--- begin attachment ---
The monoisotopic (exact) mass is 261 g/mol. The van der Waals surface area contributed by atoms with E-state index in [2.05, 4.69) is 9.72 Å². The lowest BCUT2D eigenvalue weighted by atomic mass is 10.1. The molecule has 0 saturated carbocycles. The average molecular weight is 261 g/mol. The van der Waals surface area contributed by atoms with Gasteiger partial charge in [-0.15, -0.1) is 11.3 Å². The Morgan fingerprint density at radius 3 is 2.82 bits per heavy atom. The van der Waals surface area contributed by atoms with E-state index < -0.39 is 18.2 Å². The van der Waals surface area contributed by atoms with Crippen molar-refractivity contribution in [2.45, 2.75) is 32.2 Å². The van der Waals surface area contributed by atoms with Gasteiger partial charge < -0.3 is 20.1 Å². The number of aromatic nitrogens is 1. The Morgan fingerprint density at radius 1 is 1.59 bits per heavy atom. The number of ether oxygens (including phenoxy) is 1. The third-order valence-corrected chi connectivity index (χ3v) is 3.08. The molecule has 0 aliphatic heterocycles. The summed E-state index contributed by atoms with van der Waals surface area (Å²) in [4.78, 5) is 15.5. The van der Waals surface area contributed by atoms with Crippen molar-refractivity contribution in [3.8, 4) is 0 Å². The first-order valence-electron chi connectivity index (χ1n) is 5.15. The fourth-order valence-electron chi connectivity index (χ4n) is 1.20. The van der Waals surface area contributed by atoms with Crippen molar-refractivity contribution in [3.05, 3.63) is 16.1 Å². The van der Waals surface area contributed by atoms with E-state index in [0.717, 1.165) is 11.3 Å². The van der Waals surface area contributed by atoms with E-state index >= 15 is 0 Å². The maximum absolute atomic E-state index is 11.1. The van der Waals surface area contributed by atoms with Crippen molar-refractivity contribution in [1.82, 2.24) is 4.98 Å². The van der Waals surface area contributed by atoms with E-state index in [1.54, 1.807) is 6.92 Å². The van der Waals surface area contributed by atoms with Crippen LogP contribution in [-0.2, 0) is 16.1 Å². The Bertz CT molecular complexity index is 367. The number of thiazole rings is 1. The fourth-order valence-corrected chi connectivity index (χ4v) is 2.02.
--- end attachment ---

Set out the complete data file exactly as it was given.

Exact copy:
The monoisotopic (exact) mass is 261 g/mol. The van der Waals surface area contributed by atoms with E-state index in [2.05, 4.69) is 9.72 Å². The lowest BCUT2D eigenvalue weighted by atomic mass is 10.1. The molecule has 0 saturated carbocycles. The average molecular weight is 261 g/mol. The van der Waals surface area contributed by atoms with Gasteiger partial charge in [-0.15, -0.1) is 11.3 Å². The Morgan fingerprint density at radius 3 is 2.82 bits per heavy atom. The van der Waals surface area contributed by atoms with E-state index < -0.39 is 18.2 Å². The van der Waals surface area contributed by atoms with Crippen molar-refractivity contribution in [2.45, 2.75) is 32.2 Å². The van der Waals surface area contributed by atoms with Gasteiger partial charge < -0.3 is 20.1 Å². The number of aromatic nitrogens is 1. The Morgan fingerprint density at radius 1 is 1.59 bits per heavy atom. The number of ether oxygens (including phenoxy) is 1. The third-order valence-corrected chi connectivity index (χ3v) is 3.08. The molecule has 0 aliphatic heterocycles. The summed E-state index contributed by atoms with van der Waals surface area (Å²) in [4.78, 5) is 15.5. The van der Waals surface area contributed by atoms with Crippen molar-refractivity contribution in [3.8, 4) is 0 Å². The first-order valence-electron chi connectivity index (χ1n) is 5.15. The fourth-order valence-electron chi connectivity index (χ4n) is 1.20. The van der Waals surface area contributed by atoms with Crippen molar-refractivity contribution in [3.05, 3.63) is 16.1 Å². The van der Waals surface area contributed by atoms with E-state index in [0.717, 1.165) is 11.3 Å². The van der Waals surface area contributed by atoms with E-state index >= 15 is 0 Å². The maximum absolute atomic E-state index is 11.1. The van der Waals surface area contributed by atoms with Crippen molar-refractivity contribution in [1.82, 2.24) is 4.98 Å². The van der Waals surface area contributed by atoms with E-state index in [1.54, 1.807) is 6.92 Å². The van der Waals surface area contributed by atoms with Crippen LogP contribution in [-0.2, 0) is 16.1 Å². The Bertz CT molecular complexity index is 367. The number of thiazole rings is 1. The fourth-order valence-corrected chi connectivity index (χ4v) is 2.02.